As regards BBL’s QUEENSBERRY RULES mark, Birss J found no infringement under either head due to the differences between the marks in question. Accordingly, the court ordered an injunction in general terms to restrain the defendants from infringing BBL’s QUEENSBERRY mark. 

Birss J refused to order an inquiry on BBL’s cross-undertaking, as he was not satisfied that the defendants ever intended to launch boxing equipment as a product range without the clothing range or a range of only non-infringing goods. As such, no real loss was suffered as a result of the interim injunction and an inquiry into damages would be “not worth the candle”. He also noted that, had he found that all or substantially all of the defendants’ boxing equipment range had not infringed BBL’s rights, he may have been more minded to order an inquiry.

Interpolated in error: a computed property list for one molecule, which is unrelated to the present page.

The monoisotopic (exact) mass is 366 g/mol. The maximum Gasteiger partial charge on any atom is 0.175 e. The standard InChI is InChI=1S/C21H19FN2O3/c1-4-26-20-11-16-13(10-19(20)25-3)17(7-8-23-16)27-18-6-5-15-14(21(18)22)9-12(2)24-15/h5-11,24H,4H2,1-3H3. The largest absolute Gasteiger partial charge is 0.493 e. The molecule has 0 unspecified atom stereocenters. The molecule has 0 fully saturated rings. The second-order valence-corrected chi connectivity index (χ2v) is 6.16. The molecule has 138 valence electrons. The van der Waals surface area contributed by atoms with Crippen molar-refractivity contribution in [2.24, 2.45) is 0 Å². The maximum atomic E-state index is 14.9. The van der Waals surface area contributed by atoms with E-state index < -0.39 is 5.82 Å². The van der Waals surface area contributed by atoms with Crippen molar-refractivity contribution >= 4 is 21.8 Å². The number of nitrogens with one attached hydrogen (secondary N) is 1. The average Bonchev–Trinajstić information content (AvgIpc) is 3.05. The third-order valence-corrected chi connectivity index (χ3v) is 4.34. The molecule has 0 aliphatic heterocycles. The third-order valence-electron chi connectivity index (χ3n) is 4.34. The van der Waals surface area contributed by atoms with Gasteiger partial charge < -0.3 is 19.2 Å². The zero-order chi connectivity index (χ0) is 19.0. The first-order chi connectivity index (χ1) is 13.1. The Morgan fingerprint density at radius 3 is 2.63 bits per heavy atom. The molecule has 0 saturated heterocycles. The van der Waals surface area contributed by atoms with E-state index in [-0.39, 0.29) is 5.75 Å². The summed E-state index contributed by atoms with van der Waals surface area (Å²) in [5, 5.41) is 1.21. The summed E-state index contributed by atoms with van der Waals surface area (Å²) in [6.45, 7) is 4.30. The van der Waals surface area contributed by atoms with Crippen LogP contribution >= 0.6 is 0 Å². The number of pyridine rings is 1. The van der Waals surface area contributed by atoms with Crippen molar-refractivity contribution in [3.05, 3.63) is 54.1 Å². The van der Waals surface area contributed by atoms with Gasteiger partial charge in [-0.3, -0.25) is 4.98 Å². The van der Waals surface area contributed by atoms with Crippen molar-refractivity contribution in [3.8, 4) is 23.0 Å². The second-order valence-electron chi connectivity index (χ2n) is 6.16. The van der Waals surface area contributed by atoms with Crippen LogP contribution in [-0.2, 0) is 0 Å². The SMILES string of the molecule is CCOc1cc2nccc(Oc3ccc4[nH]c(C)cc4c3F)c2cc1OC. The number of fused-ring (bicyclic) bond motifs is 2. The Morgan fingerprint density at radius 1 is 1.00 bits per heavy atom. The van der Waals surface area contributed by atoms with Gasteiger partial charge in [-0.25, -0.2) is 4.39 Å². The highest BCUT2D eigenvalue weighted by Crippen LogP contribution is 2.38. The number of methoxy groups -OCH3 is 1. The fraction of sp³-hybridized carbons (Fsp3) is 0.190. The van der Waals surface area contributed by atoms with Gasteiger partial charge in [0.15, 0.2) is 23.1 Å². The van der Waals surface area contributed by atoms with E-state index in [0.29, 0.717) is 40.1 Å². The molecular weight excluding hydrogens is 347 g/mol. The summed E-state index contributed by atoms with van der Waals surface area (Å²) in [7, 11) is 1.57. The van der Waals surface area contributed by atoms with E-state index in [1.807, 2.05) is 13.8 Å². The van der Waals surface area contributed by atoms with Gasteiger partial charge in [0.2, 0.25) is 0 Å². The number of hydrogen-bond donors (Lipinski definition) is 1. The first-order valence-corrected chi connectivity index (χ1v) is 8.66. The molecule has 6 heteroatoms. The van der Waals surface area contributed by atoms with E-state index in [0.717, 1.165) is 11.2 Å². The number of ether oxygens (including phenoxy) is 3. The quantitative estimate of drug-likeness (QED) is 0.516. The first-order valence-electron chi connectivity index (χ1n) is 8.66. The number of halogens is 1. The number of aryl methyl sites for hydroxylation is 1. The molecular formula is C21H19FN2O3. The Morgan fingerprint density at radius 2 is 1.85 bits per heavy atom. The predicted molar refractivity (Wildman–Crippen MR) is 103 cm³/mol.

It is interesting to note Birss J’s refusal in granting an inquiry into BBL’s cross-undertaking on the basis that the defendants did not intend to sell the non-infringing products as a freestanding range. This decision follows the recent trend by the judiciary to crack down on costs and promote the efficient conduct of litigation. Despite certain non-infringing items being restrained by the interim injunction, the judge assessed the proportionality of an inquiry by comparing the likely costs incurred against the loss suffered. It is also likely that this fight had gone long enough and Birss J decided this hearing would be the final round.

Kavita Mehta, McDermott Will & Emery UK LLP, London